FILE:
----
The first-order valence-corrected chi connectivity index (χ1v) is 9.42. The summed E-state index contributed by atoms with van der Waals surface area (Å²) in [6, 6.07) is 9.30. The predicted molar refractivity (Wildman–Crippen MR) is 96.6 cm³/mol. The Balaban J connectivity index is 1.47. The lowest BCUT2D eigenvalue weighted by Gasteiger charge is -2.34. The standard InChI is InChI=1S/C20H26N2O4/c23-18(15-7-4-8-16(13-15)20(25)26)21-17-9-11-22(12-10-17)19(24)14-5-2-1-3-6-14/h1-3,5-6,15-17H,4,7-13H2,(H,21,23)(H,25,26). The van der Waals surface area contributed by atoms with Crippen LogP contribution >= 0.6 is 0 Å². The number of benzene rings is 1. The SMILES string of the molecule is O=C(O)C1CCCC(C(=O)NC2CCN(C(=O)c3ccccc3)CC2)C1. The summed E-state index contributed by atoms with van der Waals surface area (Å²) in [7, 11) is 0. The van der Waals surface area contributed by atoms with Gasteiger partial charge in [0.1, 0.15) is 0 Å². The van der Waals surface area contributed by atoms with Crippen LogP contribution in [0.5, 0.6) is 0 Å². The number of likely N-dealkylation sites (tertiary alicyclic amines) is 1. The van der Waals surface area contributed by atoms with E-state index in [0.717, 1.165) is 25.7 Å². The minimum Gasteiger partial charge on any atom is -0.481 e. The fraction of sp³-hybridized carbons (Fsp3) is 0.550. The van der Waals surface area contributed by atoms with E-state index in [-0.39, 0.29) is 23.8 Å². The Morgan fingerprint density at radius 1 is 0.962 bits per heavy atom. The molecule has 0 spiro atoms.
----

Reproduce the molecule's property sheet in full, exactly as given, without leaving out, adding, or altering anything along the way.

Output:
The first-order valence-corrected chi connectivity index (χ1v) is 9.42. The summed E-state index contributed by atoms with van der Waals surface area (Å²) in [6, 6.07) is 9.30. The predicted molar refractivity (Wildman–Crippen MR) is 96.6 cm³/mol. The Balaban J connectivity index is 1.47. The lowest BCUT2D eigenvalue weighted by Gasteiger charge is -2.34. The standard InChI is InChI=1S/C20H26N2O4/c23-18(15-7-4-8-16(13-15)20(25)26)21-17-9-11-22(12-10-17)19(24)14-5-2-1-3-6-14/h1-3,5-6,15-17H,4,7-13H2,(H,21,23)(H,25,26). The van der Waals surface area contributed by atoms with Crippen LogP contribution >= 0.6 is 0 Å². The number of benzene rings is 1. The SMILES string of the molecule is O=C(O)C1CCCC(C(=O)NC2CCN(C(=O)c3ccccc3)CC2)C1. The summed E-state index contributed by atoms with van der Waals surface area (Å²) in [7, 11) is 0. The van der Waals surface area contributed by atoms with Gasteiger partial charge in [0.1, 0.15) is 0 Å². The van der Waals surface area contributed by atoms with Crippen LogP contribution in [0.5, 0.6) is 0 Å². The number of likely N-dealkylation sites (tertiary alicyclic amines) is 1. The van der Waals surface area contributed by atoms with E-state index in [0.717, 1.165) is 25.7 Å². The minimum Gasteiger partial charge on any atom is -0.481 e. The fraction of sp³-hybridized carbons (Fsp3) is 0.550. The van der Waals surface area contributed by atoms with E-state index in [-0.39, 0.29) is 23.8 Å². The Morgan fingerprint density at radius 1 is 0.962 bits per heavy atom. The molecule has 0 spiro atoms.